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Monthly Book Reads > July Young Adult Book 2011 Discussion: The Belonging Place by Jean Little

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message 1: by Ronyell (new)

Ronyell (rabbitearsblog) | 492 comments Mod
Hello everyone! Feel free to discuss about what you loved or hated about this book!

message 2: by Manybooks (last edited Jul 01, 2011 02:11PM) (new)

Manybooks The Belonging Place is one of my absolute favourite books by outstanding Canadian children's author Jean Little. Honestly, most of the books that I have read from her have been outstanding, sensitive and simply amazing.

The Belonging Place, I just love Elspet Mary's narration, Jean Little has an absolute knack for totally capturing the voices of her heroines (her narrators, protagonists) and while reading this book, I felt like I was actually in 19th century Scotland and Canada, I felt like I was walking with Elspet Mary (she basically became me, or I became her).

Although the book is quite easy to read (and yes, it's a good length for a children's novel, but I did want a bit more in the end, it was a five star book for me, but I would have loved more information, more anecdotes, more details), some of the issues presented are rather heavy-duty and really tug at your emotions. I felt that Jean Little really hit on the emotional turmoil that some children (that some individuals) face or can face when immigrating, when moving to a new country, and she also shows how children basically have no say in the matter. Many of you might likely say, but they are just children, but you know, children also have emotions and for some children, moving (changes) are very traumatic. I felt and continue to feel a deep personal connection to Elspet Mary's situation, because when we moved to Canada from Germany when I was about ten years old, I really hated it at first and did not particularly want to move in the first place (and like Elspet Mary, I told my parents that when they asked me, but when push came to shove, of course, I had no say, I had to leave my friends, the house I loved etc.). So I can understand Elspet Mary's frustration. I also think that Jean Little herself has taken parts of her own childhood for this story. She had to move to Canada from Taiwan (where she was born, where her parents were missionaries) in order to go to school, to stay with Canadian relatives she really did not know all that well, while her parents went back to Taiwan to work. I also though that it was a bit problematic and just not incredibly smart for her adoptive father (uncle) to give Elspet a cat companion while he was away trying to set up homesteading in Canada (before the family actually immigrated) and then be surprised and brusque when Elspet wanted to take the cat along on their journey to the new world. Honestly, did he not think that the child might get attached to the animal. Also, Elspet had already lost both mother and father when very young, having to leave her beloved cat behind was emotionally wrenching (although the cat would likely not have survived the sea voyage, it was just something that really made me sad for Elspet, something her parents (her adoptive parents) should have thought about.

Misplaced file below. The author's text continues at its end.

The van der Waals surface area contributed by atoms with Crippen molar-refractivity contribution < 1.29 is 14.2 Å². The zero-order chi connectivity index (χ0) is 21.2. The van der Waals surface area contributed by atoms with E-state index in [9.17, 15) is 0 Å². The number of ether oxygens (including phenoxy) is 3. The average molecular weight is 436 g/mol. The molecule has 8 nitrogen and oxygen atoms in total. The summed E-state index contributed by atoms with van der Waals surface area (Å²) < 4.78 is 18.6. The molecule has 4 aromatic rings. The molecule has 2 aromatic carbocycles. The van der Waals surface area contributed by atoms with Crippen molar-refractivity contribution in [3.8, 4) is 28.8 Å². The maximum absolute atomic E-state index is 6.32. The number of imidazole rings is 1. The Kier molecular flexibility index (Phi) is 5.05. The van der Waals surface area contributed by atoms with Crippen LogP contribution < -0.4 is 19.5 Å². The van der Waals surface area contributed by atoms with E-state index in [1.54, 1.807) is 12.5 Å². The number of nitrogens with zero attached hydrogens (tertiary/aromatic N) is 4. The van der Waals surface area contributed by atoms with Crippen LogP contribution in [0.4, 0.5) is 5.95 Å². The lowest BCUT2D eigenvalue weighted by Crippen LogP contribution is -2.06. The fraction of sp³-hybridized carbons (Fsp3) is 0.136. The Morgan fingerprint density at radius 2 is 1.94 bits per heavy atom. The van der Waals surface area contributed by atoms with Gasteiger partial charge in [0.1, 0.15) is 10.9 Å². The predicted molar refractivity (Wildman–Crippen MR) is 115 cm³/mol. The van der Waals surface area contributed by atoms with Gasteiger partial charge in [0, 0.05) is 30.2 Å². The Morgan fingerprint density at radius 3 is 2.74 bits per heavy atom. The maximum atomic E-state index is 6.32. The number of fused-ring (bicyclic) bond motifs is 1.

I loved the characterisation of this story, all of the characters were vividly realised and well depicted, both their good and bad qualities, although perhaps, Elspet's paternal grandparents were perhaps a bit too stereotypically "villainous" And I did not particularly like how her adoptive father, her uncle, her dead mother's brother kept defending his parents, but that did not take away from my enjoyment of the book, in fact, it increased it, there is just so much interesting information and emotionality in this book. Definitely one of my all-time favourites and very highly recommended!!

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